Our animation program is designed for individuals who want a career in the field of computer animation. The animation program concentrates on fundamentals, collaborative work, and personal portfolio development. Majors will focus on computer-generated animation to develop professional skills for industry and graduate school placement. Three tracks are offered under the animation program:
For detailed information on course requirements and course descriptions for the School
of Visual Art and Design, view the latest Undergraduate Course Catalog.
If you like drawing, telling stories, and working with computers, you might find computer animation a dream come true. Graduates with an animation degree can land jobs within the entertainment industry or continue studying the art form in graduate school. Alumni from the School of Visual Art and Design have gone on to successful jobs in character animation, character modeling, texturing, rigging, visual effects, compositing, gaming, commercial animation, motion design, and technical direction.
Necessary Animation Skills
Computer animation is one of the most challenging careers in the world. In order to be successful, you must perfectly balance the elements of filmmaking, cinematography, and storytelling with fine art skills like drawing, painting, and sculpture along with animation skills like acting and choreography—all while using some of the most advanced software and technology on the planet. All this and more goes into an animated production. While it is invaluable to have experience with all of these elements in today’s industry, you are also expected to specialize in a single area such as character animation, modeling, rigging, or rendering.
The Animation Industry
There are many possible positions in the animation industry, but most careers fall into one of two broad categories: artistic or technical animation. Artists in each category are integral to a production, and every studio defines them differently. Technical folks need to know their art, and artists need to know their technology. Artsy careers include concept development, illustration, and storyboarding, which draw on traditional art skills as well as more tech-savvy skills like modeling, texturing, and animation. Technical artists tackle complex visual challenges like water simulations, character rigging, compositing, or shader programming. Techies also contribute to the production process behind the scenes by writing custom applications, scripts, and plugins that help the artists work more efficiently.
Within the last five years, the industry has stabilized after a period of vigorous growth. There will always a demand for talented, thoughtful, passionate artists, but the competition can be very tough. As more studios grow and die out, the landscape continually changes. Job security is only as good as your demo reel. To be successful in the animation industry, you must work hard and you must be good at what you do. It is a small world, and reputations—good or bad—can spread quickly.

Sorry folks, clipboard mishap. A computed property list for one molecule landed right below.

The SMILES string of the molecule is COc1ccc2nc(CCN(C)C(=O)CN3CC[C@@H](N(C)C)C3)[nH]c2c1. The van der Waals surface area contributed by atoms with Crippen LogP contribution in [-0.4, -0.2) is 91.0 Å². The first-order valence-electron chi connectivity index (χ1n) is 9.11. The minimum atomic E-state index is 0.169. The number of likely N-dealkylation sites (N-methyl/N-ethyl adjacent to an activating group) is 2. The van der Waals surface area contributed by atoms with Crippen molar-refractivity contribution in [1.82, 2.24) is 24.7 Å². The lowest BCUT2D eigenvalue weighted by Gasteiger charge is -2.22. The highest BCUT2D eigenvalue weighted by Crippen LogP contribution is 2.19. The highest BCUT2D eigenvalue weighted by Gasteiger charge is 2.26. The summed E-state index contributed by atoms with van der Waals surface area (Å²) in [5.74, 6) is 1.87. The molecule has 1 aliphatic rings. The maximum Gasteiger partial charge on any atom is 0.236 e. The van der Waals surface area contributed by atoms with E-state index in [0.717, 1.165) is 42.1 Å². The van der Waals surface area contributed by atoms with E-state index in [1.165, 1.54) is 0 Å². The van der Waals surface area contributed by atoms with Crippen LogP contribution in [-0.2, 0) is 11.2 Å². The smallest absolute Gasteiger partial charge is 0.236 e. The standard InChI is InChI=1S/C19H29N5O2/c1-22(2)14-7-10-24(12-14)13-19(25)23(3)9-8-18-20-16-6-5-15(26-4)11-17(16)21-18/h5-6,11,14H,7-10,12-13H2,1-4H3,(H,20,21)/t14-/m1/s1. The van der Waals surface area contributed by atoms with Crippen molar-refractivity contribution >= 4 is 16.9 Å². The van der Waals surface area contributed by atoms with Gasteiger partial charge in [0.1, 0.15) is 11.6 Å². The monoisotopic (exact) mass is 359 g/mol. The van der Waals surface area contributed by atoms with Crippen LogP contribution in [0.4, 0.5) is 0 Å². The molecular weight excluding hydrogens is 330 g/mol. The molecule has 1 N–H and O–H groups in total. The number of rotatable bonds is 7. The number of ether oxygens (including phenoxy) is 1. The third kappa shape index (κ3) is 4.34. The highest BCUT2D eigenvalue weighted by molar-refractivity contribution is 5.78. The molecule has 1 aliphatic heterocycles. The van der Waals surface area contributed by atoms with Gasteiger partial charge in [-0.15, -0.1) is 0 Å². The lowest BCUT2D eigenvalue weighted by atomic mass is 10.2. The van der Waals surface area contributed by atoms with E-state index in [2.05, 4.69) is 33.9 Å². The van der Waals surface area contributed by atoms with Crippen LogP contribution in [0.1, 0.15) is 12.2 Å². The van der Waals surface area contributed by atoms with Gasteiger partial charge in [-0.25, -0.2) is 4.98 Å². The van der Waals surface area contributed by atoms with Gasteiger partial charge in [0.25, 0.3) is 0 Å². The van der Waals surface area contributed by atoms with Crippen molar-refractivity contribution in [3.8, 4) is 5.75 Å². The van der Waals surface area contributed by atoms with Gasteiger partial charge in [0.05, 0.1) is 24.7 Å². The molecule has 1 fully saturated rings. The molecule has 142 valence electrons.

Computer animators can earn a comfortable income, but it can take a few years to get there. Experience and location are a couple of factors that control how much money a computer animator will make. Other entry-level positions in the industry can offer earnings anywhere from $30,000 to $60,000 annually, while experienced artists can earn over $80,000 within 5 years. Many animators will get a foot in the door with an unpaid internship. Internships are a great way to begin a track record and develop a professional portfolio that will serve you for years to come.
Where to Work
The industry has become increasingly nomadic. So be prepared to move around frequently before settling in at a dream job. Hopping from job to job is a great way to get ahead in the industry as well. Keep moving up, meeting new people, and adding to your professional demo reel.
There are career opportunities in computer animation all over the world, and stateside you can find work just about anywhere in the country. But the real hotbeds for animation are in regions around California, New York, Texas, and Florida. Every major city in the country has simple animation needs for broadcast design and advertising, and game studios pop up almost anywhere. However, the biggest studios like PIXAR, Disney, DreamWorks, and ILM will are predominantly located on the west coast. In the same area, smaller commercial animation houses produce animated TV ads, game cinematics, and movie trailers.
The Core of Animation
Breaking into the animation industry comes down to two things: what you can do, and who you know. You show what you can do with your demo reel. This is the number one tool to landing a job. Your reel shows all of your best work and is tailor made for the sort of job you want, whether it is animation, modeling, or rendering, etc. Second, you need to develop a network of contacts. Start early. Frequent message boards like CGSociety or Animation World Network. Be friendly and helpful — win some friends. Approximately 90% of the jobs you’ll get are through someone you know. The School of Visual Art and Design has helpful faculty and successful alumni in the field who are more than willing to look over demo reels and help recent graduates get a foot in the door.